My Digital Life

I just thought I would pass along to all of you a great new website dedicated to the way all live now. The Managing Your Digital Life Podcast & Blog is a great destination for information on how to deal with all the electronic stuff you accumulate during your daily life. The folks there, like Scott Bourne and Andy Ihnatko, answer questions like: What sort of hard drive should I buy? How do I create a backup plan? What’s the difference between backup and archive?

They will provide tips, tricks, news and reviews relevant to the most up-to-date storage, backup and archiving systems. The goal is to help you take care of, manage, access and safely store/backup all your precious homework assignments, videos, photos, databases, music files and more.

Managing Your Digital Life is a highly recommended site, so check them out!

Saving Money in the Office

Want to put some extra money in your pocket? As Benjamin Franklin said, “a penny saved is a penny earned.” In these tough economic times it behooves us all to look at what we are spending money on and cut back where appropriate. Not only will that help the bottom line, but it will free up some of the cash you may need for areas that need bolstering such as web marketing, employee benefits, or computer service.

To that end here are nine simple things that will cost you little or nothing that can net you some significant returns in the long run.

  1. Cleaning – What does cleaning have to do with saving money? Other than age and power surges, the biggest killer of computers and printers that I have seen is heat. That heat is caused by the ventilation being blocked by dust, pet hair, or other debris. Once every few months take the time to make sure the fans and vents on your computer, monitor, and printer are unobstructed. If you keep your equipment clean it will run cooler and therefor last longer. And the longer it lasts the less often you have to pay to replace it – or pay for someone like me to come fix it.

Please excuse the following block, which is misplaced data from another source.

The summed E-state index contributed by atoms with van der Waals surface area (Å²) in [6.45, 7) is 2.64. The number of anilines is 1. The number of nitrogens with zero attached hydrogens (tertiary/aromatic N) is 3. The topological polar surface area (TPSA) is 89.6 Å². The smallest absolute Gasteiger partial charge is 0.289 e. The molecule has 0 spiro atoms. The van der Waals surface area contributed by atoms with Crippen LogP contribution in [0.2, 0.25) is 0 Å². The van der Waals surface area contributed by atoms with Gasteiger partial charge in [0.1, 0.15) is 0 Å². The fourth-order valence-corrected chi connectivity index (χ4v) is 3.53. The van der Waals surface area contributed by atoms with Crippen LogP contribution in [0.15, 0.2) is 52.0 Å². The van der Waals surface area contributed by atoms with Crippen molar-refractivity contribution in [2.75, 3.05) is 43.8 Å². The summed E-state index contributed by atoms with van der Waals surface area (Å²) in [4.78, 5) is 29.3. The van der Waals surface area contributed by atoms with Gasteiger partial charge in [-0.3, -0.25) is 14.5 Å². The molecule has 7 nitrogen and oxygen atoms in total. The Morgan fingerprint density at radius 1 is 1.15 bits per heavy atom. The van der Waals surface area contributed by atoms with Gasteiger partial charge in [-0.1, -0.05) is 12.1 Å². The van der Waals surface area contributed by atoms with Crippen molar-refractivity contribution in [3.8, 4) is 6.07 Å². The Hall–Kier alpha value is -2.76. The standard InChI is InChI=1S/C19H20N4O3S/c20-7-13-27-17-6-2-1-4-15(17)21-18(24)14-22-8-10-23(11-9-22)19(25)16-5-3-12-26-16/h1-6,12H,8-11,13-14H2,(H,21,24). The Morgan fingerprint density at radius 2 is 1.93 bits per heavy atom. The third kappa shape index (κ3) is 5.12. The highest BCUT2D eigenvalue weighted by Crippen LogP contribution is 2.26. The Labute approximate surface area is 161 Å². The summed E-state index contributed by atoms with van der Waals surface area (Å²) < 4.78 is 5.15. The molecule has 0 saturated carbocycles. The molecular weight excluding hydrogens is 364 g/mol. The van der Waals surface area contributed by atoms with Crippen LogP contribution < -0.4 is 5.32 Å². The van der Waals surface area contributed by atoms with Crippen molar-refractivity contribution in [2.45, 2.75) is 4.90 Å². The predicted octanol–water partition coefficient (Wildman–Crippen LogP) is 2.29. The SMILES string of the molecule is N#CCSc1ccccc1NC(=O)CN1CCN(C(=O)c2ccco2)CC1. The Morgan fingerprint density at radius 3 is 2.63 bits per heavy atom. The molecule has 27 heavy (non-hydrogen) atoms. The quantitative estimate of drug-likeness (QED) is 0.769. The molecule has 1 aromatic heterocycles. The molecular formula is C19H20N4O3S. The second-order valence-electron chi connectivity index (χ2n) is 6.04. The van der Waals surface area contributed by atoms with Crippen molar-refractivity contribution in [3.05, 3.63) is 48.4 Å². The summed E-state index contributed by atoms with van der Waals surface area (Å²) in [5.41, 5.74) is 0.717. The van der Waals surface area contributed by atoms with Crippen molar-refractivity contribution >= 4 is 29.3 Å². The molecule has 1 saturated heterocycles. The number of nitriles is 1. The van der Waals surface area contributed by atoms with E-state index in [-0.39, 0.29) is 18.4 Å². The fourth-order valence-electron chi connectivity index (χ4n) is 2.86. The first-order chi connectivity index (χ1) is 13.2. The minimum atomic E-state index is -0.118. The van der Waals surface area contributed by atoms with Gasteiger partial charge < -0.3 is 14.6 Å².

2. Faxing – Not sure if you want to buy a fax machine or replace that old one? Well don’t! Most companies are using email not fax these days, and those that aren’t should be. Not only are emails easier to keep track of but they save time and paper. But what if you need to send a fax? Go down to your local office supply store and they will charge you a small sum to send it, or you could just do it from your computer. Online services like FaxZero.com will let you send small faxes for free and longer faxes for a minimal fee. So there is absolutely no reason to have that expensive fax machine sitting around gobbling up power.
  3. Electricity – And while we are talking about power, let’s talk about all those cell phone chargers, sleeping printers, and other dormant equipment you have around. Each of those devices is drawing current even when you are not using it. How can you tell? Is the little light on? Are they warm? Is that power brick humming? Then it is drawing power. If you aren’t going to be using the device for a while, then unplug it entirely. Or just plug them into a power strip and turn that single power strip switch off. Not only will you be saving electricity, but you will be adding extra insurance against power surges and voltage shocks.